Intensive farming is big business. Demand outstrips supply, and with this comes not only growing produce out of season but also in huge quantities. To achieve this often requires growth hormones and antibiotics, which can cause many animals to be overdeveloped and deformed, in order to produce more milk or appear plumper.
It is sometimes assumed that everything in the kitchen garden has to be sown or planted in the spring. In fact, any number of vegetables and herbs can be started much later - and it is infinitely better to grow a succession of produce anyway because this avoids a glut.
Having just had a week off work I found myself meandering slowly round my local supermarket (I usually do a mad dash) and reading food labels. I do this from time to time to see if anything is easier for the consumer to understand.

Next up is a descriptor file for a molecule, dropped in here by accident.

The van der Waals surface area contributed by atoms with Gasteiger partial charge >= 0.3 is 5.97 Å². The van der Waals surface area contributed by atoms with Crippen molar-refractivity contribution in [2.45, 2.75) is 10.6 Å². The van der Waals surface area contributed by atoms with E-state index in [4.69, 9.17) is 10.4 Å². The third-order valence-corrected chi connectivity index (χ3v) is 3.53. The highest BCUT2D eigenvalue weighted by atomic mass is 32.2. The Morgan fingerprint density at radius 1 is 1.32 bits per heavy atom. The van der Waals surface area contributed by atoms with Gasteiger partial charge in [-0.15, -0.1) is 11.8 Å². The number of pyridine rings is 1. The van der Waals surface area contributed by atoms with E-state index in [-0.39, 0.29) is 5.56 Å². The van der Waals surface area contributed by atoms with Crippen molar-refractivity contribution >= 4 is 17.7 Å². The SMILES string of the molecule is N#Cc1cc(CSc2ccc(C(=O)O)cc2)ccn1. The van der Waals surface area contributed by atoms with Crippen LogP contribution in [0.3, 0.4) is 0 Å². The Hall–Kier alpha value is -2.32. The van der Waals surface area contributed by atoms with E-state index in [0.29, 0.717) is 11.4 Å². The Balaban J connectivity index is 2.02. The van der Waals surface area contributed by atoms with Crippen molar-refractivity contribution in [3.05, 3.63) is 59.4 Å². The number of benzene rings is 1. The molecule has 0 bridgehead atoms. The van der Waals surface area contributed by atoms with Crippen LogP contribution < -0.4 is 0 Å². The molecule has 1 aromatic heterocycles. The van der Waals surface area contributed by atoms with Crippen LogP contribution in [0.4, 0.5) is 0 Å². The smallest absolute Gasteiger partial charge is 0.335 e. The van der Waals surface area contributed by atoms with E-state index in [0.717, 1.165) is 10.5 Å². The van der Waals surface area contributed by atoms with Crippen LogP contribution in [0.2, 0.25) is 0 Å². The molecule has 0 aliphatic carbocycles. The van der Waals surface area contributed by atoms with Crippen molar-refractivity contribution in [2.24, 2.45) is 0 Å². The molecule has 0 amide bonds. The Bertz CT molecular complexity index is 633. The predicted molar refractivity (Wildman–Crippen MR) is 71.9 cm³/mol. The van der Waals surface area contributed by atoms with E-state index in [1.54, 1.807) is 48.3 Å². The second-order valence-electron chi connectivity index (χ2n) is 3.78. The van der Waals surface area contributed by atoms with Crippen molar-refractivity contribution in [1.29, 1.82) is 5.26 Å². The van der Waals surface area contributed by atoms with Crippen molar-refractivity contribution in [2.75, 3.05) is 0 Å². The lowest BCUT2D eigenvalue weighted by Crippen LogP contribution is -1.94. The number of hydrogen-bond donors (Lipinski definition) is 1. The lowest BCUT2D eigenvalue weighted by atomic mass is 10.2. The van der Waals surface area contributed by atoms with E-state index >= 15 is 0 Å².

Every day is similar, but not similar enough to allow complacency. There's always a twist to keep us on our toes. "When will dinner be ready?" Granddad asks. "At 12 o'clock" I reply. "What time is it now?" he asks. "11 o'clock," and then before the minute hand has moved... "when will dinner be ready?" Oh no I think, bit early to be starting this isn't it?